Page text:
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REVIEW: Stanley Clarke’s Band of Virtuosos (Dakota Jazz Club)

A promotional photo of master musician Stanley Clarke. Photo by Raj Naik.

Stanley Clarke gave a masterful and energetic performance at The Dakota Jazz Club last night. Clarke, who returns to the downtown Minneapolis location tonight for two additional performance, has been an important figure in contemporary music for 45 years. The performer, composer, arranger, and producer has won four Grammy Awards and been nominated for an Emmy, and remains one of the most influential players of the acoustic and electric bass.

For some, Clarke’s work is epitomized by his great 1976 album, School Days, which showed the viability of the electric bass as a lead instrument – just listen to the lead track from that album, played by Clarke and George Duke on the Old Grey Whistle Test show). For others, what defines Clarke is his work with pianist Chick Corea and others in the early and influential jazz fusion group Return to Forever, a band that formed in the 1970s and continues to play today after several successful reunions). Still others may know Clarke only from the 1981 hit with George Duke “Sweet Baby“. Clark’s most album recent release was 2018’s The Message, which ranged widely – from the narrative of a space alien invasion (Combat Continuum) to Bach’s Cello Suite No. 1, played straight.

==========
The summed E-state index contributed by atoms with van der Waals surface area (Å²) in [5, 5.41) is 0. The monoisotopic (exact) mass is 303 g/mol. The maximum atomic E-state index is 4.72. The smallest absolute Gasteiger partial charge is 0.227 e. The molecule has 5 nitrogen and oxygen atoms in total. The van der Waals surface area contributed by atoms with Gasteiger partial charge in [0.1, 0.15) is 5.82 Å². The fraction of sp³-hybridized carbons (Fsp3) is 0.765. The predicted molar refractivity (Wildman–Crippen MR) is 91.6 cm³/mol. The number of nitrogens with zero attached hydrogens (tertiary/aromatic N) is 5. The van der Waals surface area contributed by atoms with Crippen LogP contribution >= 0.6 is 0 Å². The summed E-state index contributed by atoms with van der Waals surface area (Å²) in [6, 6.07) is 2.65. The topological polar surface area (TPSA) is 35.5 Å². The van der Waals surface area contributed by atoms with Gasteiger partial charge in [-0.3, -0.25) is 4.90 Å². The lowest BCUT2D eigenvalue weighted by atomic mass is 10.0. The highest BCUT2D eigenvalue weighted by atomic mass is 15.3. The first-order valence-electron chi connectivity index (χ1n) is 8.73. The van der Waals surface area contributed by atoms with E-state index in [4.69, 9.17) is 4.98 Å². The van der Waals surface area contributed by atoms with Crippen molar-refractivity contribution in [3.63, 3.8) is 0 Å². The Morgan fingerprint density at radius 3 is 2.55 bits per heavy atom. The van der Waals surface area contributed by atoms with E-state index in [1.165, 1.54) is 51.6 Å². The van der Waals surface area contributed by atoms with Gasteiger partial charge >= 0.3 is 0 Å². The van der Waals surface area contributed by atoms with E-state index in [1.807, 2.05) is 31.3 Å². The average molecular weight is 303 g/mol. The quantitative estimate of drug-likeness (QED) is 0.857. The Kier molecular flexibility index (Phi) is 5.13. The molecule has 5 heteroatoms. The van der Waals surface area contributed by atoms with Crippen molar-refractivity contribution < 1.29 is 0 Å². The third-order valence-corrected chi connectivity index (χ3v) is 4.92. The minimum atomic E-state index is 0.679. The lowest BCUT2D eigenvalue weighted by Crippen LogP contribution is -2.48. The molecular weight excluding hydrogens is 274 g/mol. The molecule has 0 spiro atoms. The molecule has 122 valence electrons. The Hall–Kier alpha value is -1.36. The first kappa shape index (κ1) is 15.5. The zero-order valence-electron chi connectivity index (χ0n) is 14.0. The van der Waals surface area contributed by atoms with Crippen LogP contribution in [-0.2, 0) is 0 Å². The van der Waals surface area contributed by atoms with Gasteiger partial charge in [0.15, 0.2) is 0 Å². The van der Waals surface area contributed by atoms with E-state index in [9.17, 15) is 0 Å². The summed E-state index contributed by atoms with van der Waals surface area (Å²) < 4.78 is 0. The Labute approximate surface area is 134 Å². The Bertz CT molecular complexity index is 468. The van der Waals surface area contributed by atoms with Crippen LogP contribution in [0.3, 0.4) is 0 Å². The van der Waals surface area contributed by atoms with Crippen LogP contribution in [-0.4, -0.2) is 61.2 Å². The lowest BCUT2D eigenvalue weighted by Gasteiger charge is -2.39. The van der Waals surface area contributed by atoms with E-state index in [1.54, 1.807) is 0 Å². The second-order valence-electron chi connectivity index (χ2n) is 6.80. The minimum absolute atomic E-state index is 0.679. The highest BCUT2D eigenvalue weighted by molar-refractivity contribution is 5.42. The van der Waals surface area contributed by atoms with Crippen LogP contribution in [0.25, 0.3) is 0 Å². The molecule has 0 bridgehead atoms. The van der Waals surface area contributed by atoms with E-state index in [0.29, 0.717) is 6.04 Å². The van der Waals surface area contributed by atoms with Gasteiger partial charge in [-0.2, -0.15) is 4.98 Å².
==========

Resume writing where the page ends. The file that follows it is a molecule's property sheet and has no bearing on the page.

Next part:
Stanley Clarke. Photo by Raj Naik.

What the audience got last night was not the early Clarke characterized by blazing away on electric bass, but the wise bandleader of more recent years. He set the tone from the middle of the stage, playing on an upright bass. In a recent and reflective interview, Clarke declared that what keeps the music vibrant is developing young musicians, just as the greats in his field (e.g., Horace Silver, Art Blakey, and Dexter Gordon) had helped him to develop.

Stanley Clarke in performance. Photo courtesy of George Madrid.
This view is evident in the band with which Clarke is touring, a group of fairly young but extremely able musicians: Beka Gochiashivili on piano, Cameron Graves on keyboard, Evan Garr on violin, Salar Nader on tabla, and Shariq Tucker on drums. In Friday’s concert, each was given considerable time to display their virtuosity. All were great, with Garr perhaps the special favorite of the audience. Songs performed included versions of Joe Henderson’s “Black Narcissus” and John Coltrane’s “Crescent” (a song covered by Return to Forever on its album Forever).

Though Clarke is now in his late 60s, he still plays with great energy and authority – using the upright in turns like a cello, an electric bass, or a percussion instrument – one can get a sense of the range of styles from just two videos. He is a master, sharing his art both with his fans and with the next generation of musicians.

See him if you can; he has two more shows this evening at 7 pm and 9 pm.

Stanley Clarke returns to the Dakota Jazz Club in Minneapolis, MN at 7 PM and 9 PM tonight.

Brian Bix

Brian H. Bix (Guest Contributor) grew up in the Twin Cities and is currently a Professor of Law and Philosophy at the University of Minnesota. He has published numerous articles in a wide range of venues.